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In the noutsider the outsider art field, art field, often often the modesty the modesty of an of artist’s an materials artist’s or art-making materials ormethods art-making belies methods the depth belies or the breadthdepth of hisororbreadth her oeuvre’s of his grandest, or her oeuvre’s most serious grandest, most themes. serious (Think themes. of Adolf (Think Wölfli’s of Adolf creation Wölfli’s of the creation universe of rendered the universe with coloured renderedpencils, with coloured or Jimmy pencils, Lee Sudduth’s or Jimmy finger paintings Lee Sudduth’s madefinger with mud, paintings found made pigments with mud, or found house paint pigments on wood or house scraps.) paintSometimes, on wood scraps). too, an artist Sometimes, might set outtoo, to address an artistamight big, weighty set out subject, to address only a big, to weighty do so with subject, what appear only to to dobesothe with most what humble appearstylistic to be the or technical most humble means. stylistic The inherent or technical incongruence means. The or inherent tension inincongruence this relationship or tension between in self-taught this relationship artists’ between aesthetic self-taught or intellectual artists’ objectives aesthetic and ortheir intellectual available or objectives chosen means and istheir oneavailable of outsider or chosen art’s common means is one of outsider characteristics. art’s common characteristics. In Japan, the 67-year-old, self-taught artist Hiroyuki Doi, a former master chef who worked in some of Tokyo’s top restaurants, has been making abstract drawings in ink on paper for several decades. Since his art first emerged on the international scene in a solo exhibition at the now-defunct Phyllis Kind Gallery in New York in 2002, Doi’s compositions, which are made up of little more than dense groupings of tiny black circles, have become increasingly complex Soul III 2006 ink on washi paper 38.25 x 37 ins., 97.2 x 94 cm image courtesy Ricco/Maresca Gallery, NY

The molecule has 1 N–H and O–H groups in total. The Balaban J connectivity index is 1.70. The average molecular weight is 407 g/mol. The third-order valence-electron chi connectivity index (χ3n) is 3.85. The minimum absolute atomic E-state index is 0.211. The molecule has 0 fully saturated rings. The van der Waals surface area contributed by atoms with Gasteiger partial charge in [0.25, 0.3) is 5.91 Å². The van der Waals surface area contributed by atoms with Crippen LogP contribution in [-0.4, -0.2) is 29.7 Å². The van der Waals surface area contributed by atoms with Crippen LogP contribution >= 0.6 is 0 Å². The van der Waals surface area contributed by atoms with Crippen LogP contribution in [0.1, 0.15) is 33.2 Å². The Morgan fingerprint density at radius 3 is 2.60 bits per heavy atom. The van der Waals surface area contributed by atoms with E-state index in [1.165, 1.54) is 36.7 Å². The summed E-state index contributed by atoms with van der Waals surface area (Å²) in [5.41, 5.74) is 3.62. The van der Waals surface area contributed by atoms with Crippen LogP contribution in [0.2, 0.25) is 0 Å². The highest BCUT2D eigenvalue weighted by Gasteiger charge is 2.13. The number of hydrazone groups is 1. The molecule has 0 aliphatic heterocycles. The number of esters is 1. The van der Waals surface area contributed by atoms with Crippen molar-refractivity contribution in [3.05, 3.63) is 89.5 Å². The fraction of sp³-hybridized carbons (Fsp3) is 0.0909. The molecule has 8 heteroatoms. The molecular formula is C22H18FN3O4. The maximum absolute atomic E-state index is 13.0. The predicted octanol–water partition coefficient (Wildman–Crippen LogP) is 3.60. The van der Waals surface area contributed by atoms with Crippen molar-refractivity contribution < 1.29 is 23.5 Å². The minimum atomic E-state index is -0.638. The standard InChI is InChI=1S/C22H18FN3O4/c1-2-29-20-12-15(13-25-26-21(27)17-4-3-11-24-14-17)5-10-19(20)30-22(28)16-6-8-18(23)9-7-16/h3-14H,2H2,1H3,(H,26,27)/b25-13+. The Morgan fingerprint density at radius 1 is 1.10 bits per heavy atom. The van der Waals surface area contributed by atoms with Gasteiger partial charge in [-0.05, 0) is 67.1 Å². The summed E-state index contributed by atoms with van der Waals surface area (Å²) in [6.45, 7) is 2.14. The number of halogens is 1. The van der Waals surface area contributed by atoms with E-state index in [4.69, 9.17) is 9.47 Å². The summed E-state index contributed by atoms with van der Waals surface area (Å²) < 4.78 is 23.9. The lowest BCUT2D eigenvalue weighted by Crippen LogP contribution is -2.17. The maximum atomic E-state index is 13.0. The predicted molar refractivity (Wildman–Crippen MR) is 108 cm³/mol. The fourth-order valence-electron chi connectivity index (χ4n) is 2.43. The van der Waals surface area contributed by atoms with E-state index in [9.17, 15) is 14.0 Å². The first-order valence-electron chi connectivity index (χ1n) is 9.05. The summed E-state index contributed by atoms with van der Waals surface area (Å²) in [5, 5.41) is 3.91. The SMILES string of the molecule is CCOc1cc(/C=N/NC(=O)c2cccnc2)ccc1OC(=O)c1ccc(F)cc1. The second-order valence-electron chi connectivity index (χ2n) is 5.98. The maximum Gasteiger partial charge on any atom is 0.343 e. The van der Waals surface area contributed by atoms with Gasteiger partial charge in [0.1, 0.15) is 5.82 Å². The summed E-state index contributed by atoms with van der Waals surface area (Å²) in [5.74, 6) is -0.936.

Untitled 2010 ink on washi paper 39.9 x 26.5 ins., 101.3 x 67.3 cm courtesy Ricco/Maresca Gallery, NY

in form and ever more expansive in the themes they have addressed. Doi described the evolution of his art during an interview at his home and studio earlier this year. His small, plant-filled workspace is located in the Asakusa district of northeastern Tokyo. Doi observed that, for him, “using circles to produce images has provided soothing relief from the sadness and grief ” he has felt since the death, many years ago, of his youngest brother from a brain tumour. Since then, Doi has created works that have alluded, as he puts it, to such themes as “the transmigration of the soul, the cosmos, the coexistence of living creatures, human cells, human dialogue and peace”. He feels strongly about art that reveals the touch of its maker’s hand; that is to say, he believes that the most soulful, expressive artworks do let viewers know that they were made by fellow humans, not by machines. Doi’s creations are the opposite of those contemporary art products whose designer-marketers strive to eliminate any evidence of the touch of the human hand in their finished offerings, which they do not hand-craft themselves, but instead send out to fabricators to RAW VISION 79


Raw Vision 79  
Raw Vision 79  

International journal of outsider art, folk art, visionary art and Art Brut.